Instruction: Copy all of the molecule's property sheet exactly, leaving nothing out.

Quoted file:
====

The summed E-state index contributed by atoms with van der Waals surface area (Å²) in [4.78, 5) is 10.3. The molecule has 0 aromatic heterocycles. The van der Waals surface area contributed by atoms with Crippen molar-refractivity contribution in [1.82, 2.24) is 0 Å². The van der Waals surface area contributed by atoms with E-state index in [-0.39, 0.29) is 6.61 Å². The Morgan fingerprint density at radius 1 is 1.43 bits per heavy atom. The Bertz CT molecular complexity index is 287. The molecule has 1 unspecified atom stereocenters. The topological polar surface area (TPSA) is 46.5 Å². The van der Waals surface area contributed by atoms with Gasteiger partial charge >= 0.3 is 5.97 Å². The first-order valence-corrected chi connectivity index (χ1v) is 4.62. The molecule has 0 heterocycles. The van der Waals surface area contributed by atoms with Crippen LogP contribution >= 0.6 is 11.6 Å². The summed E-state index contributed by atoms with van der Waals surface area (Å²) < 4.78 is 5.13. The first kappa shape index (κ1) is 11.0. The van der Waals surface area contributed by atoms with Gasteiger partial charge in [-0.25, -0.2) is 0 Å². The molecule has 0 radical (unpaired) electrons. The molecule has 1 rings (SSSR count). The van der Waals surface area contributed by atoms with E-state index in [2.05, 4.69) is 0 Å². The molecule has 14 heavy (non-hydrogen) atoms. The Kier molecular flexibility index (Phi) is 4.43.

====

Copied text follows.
The summed E-state index contributed by atoms with van der Waals surface area (Å²) in [4.78, 5) is 10.3. The molecule has 0 aromatic heterocycles. The van der Waals surface area contributed by atoms with Crippen molar-refractivity contribution in [1.82, 2.24) is 0 Å². The van der Waals surface area contributed by atoms with E-state index in [-0.39, 0.29) is 6.61 Å². The Morgan fingerprint density at radius 1 is 1.43 bits per heavy atom. The Bertz CT molecular complexity index is 287. The molecule has 1 unspecified atom stereocenters. The topological polar surface area (TPSA) is 46.5 Å². The van der Waals surface area contributed by atoms with Gasteiger partial charge >= 0.3 is 5.97 Å². The first-order valence-corrected chi connectivity index (χ1v) is 4.62. The molecule has 0 heterocycles. The van der Waals surface area contributed by atoms with Crippen LogP contribution >= 0.6 is 11.6 Å². The summed E-state index contributed by atoms with van der Waals surface area (Å²) < 4.78 is 5.13. The first kappa shape index (κ1) is 11.0. The van der Waals surface area contributed by atoms with Gasteiger partial charge in [-0.25, -0.2) is 0 Å². The molecule has 0 radical (unpaired) electrons. The molecule has 1 rings (SSSR count). The van der Waals surface area contributed by atoms with E-state index in [2.05, 4.69) is 0 Å². The molecule has 14 heavy (non-hydrogen) atoms. The Kier molecular flexibility index (Phi) is 4.43.